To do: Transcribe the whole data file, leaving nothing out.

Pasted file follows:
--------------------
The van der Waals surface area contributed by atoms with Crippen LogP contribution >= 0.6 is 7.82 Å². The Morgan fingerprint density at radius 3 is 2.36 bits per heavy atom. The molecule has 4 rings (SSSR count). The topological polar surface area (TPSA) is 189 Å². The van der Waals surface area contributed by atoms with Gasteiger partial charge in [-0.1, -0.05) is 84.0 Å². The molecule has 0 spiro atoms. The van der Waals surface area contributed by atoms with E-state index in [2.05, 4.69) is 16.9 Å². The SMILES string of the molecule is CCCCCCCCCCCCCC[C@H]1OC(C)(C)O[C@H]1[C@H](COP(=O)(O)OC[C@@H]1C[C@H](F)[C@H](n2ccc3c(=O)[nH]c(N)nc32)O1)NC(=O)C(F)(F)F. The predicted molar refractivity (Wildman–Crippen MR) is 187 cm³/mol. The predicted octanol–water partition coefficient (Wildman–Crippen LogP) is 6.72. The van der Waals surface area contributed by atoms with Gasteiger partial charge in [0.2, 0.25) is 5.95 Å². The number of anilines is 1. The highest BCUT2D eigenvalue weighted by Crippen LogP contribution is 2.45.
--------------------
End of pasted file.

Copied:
The van der Waals surface area contributed by atoms with Crippen LogP contribution >= 0.6 is 7.82 Å². The Morgan fingerprint density at radius 3 is 2.36 bits per heavy atom. The molecule has 4 rings (SSSR count). The topological polar surface area (TPSA) is 189 Å². The van der Waals surface area contributed by atoms with Gasteiger partial charge in [-0.1, -0.05) is 84.0 Å². The molecule has 0 spiro atoms. The van der Waals surface area contributed by atoms with E-state index in [2.05, 4.69) is 16.9 Å². The SMILES string of the molecule is CCCCCCCCCCCCCC[C@H]1OC(C)(C)O[C@H]1[C@H](COP(=O)(O)OC[C@@H]1C[C@H](F)[C@H](n2ccc3c(=O)[nH]c(N)nc32)O1)NC(=O)C(F)(F)F. The predicted molar refractivity (Wildman–Crippen MR) is 187 cm³/mol. The predicted octanol–water partition coefficient (Wildman–Crippen LogP) is 6.72. The van der Waals surface area contributed by atoms with Gasteiger partial charge in [0.2, 0.25) is 5.95 Å². The number of anilines is 1. The highest BCUT2D eigenvalue weighted by Crippen LogP contribution is 2.45.